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Top Goose brents caught and tagged, as first barnacle goose makes it to Svalbard

Last week (13 May) in Iceland, WWT and a specialist team successfully caught and fitted satellite transmitters to three Light-bellied Brent geese for our Top Goose project, carried out in conjunction with Radio 4’s World On the Move programme and Bristol University.

Nendrum – championed by pupils from Nendrum College in Northern Ireland, Skywalker – championed by pupils from Alftanesskoli school in Iceland, and Geysir – named by World On the Move after the hot springs for which Iceland is so famous, will join our three Greenland white-fronted geese and our three Barnacle geese as we follow their migrations to and from their UK wintering grounds to their summer breeding grounds and back again, whilst measuring the amount of fuel they use to complete them.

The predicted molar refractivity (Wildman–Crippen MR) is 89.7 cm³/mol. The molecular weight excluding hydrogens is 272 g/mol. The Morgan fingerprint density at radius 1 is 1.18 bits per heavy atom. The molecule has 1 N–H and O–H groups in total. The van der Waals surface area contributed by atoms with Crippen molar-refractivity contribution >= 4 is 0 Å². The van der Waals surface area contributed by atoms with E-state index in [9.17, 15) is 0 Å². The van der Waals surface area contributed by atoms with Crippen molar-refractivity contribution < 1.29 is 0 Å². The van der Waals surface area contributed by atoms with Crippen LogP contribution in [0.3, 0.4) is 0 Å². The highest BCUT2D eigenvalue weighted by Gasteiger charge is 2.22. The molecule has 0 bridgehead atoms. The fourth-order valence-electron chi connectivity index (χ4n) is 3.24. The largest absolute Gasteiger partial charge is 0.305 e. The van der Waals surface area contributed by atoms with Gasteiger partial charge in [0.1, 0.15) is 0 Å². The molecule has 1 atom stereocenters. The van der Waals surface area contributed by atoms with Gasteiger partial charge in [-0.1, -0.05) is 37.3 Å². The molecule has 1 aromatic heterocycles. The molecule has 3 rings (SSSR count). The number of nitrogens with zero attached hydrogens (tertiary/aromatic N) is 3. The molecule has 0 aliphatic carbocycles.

Our first Top Goose Barnacle, Donald, has successfully arrived in Svalbard, Norway, to spend the summer – and hopefully breed. He notched up the earliest recorded arrival for a Barnacle goose to Svalbard, arriving on 15 May. Thankfully, he had plenty of fuel to spare, which is useful since it appears that the spring thaw in Svalbard is slower this year.

Two of our Top Goose Greenland white-fronts, GFG and Lightning, have successfully made it to their summer haunt in West Greenland (via the 1.5 mile high Greenland ice cap) – again with plenty of fuel to spare. Here it is hoped they will pair up and breed. We’ll have to wait and see if they return to Scotland in the Autumn with mates and young! Unfortunately, our third Greenland white-fronted Top Goose, Miles, may have perished during migration. WWT stopped receiving data from his transmitter in late April and despite a visit to the place he was last known to have been, there is no sign of Miles. His transmitter may have failed and he may still be alive, so we wait for any sightings of his leg ring over the summer and in the autumn when the white-fronts return.

Back in Iceland, our three Brents will spend the next couple of weeks fattening up for their most arduous leg of the journey, up and over ice cap and on to their summer breeding grounds in arctic Canada. Will they take on enough fuel to complete the journey? Which one will get their first? Which one will be Top Goose?